At the end of October, it came to light that a paragon among the European psychology community, Diederik Stapel, had admitted to falsifying the data in his publications, and the data he provided as coauthor. According to the University of Tilburg in the Netherlands, a probe into Stapel’s work has founded “dozens” of publications which used falsified data and 14 PhD theses supervised by Stapel. Among these was a study we reported on back in April.
According to the Chronicle of Higher Education, Stapel said that he, “was not able to withstand the pressure to score points, to publish, to always have to be better.” In the end, it was his own students who questioned his methods, and blew the whistle on his rampant academic dishonesty.
Apparently, Stapel’s scheme was to find out what his fellow researchers were working on, and then offhandidly mention that he had some unanalyzed data that would be “perfect” for their work. He would then create the data sets out of nothing, sometimes over the course of months, and be made a coauthor after handing over the information. According to Science magazine:
The panel reported that he would discuss in detail experimental designs, including drafting questionnaires, and would then claim to conduct the experiments at high schools and universities with which he had special arrangements. The experiments, however, never took place, the universities concluded. Stapel made up the data sets, which he then gave the student or collaborator for analysis, investigators allege. In other instances, the report says, he told colleagues that he had an old data set lying around that he hadn’t yet had a chance to analyze. When Stapel did conduct actual experiments, the committee found evidence that he manipulated the results.
In order to keep others from realizing what he was doing, Stapel apparently made himself the “lord of data” and handled most experimental aspects and data collection personally. Some of his students completed their PhDs without ever carrying out a single experiment. Stapel apparently would deflect his students and collaborators from handling the data by telling them that they had “better” ways to spend their time. Flattery, and the appearance of charity, can apparently take you quite far.
After a probe into Stapel’s work was launched after three junior researchers filed a complaint with the University, Stapel apparently admitted to the falsification. Since the scandal came to light, Stapel has been dismissed from Tilburg University and the institution has issued a report outlining his fraud and the steps that will be taken to prevent such activities in the future. The University is apparently looking into whether criminal charges can be brought against Stapel, as his falsified information was used to mishandle grant funding.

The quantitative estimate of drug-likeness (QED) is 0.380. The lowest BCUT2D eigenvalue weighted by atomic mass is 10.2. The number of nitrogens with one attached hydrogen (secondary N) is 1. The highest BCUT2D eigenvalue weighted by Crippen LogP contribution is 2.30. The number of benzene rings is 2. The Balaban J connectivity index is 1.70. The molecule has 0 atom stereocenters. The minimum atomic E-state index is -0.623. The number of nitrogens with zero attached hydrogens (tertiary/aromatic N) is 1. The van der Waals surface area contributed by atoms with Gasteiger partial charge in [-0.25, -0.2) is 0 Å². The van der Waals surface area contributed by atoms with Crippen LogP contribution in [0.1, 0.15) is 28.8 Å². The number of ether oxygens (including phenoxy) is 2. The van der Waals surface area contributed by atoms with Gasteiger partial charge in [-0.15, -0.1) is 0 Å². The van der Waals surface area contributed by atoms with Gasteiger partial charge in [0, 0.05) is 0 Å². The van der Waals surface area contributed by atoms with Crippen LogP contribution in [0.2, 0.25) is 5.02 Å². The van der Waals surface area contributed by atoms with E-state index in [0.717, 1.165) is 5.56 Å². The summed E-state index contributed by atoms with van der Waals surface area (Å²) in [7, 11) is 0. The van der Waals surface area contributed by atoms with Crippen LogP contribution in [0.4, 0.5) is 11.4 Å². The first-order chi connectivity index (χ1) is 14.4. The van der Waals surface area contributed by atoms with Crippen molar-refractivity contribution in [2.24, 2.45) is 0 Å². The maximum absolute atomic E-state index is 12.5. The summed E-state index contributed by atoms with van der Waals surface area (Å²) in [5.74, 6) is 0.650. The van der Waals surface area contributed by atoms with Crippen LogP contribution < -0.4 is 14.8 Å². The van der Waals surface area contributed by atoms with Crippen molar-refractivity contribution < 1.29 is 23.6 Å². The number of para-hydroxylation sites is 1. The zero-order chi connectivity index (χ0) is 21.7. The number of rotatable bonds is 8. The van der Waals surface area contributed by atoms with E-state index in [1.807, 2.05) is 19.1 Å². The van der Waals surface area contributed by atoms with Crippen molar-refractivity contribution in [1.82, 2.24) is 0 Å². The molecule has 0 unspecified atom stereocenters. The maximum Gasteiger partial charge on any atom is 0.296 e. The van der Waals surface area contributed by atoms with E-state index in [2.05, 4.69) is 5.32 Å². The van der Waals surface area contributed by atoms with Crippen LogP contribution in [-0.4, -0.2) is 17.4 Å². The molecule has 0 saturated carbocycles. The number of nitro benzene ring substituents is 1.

The report by Tilburg University starkly portrays the damage done by Stapel. It says, “It is not only individual people that are affected, but confidence in science, and in social psychology in particular, has been badly dented by Mr Stapel’s actions.” It will be a relatively simple matter to root out the papers tainted directly by Stapel’s fake data, but it could be far more difficult to adjust the papers based on tainted work, and papers based on those papers.
On the one hand, the fact that this man’s fraud was discovered is a sterling example of the scientific process at work. It shows that all work can be questioned, and no one is above the rules which dictate good scientific behavior. However, the report notes that before the most recent whistleblowers came forward, there had been previous accusations levied against Stapel, but no action was taken. Moreover, they found that when other scientists attempted to replicate Stapel’s results and failed, they blamed themselves. They believed, it seems, that Stapel was untouchable, and it seems his name alone carried the bulk of his reputation.
While the principles of science are immutable fact, as long as people carry out the work there will always the risk that work will be tainted by ego, and selfishness. There is a certain amount of faith involved in science, though the terms are often placed in opposition. The public, and other researchers, take it on faith that scientific work is done with the intention of expanding knowledge. When that faith is broken, science itself suffers.
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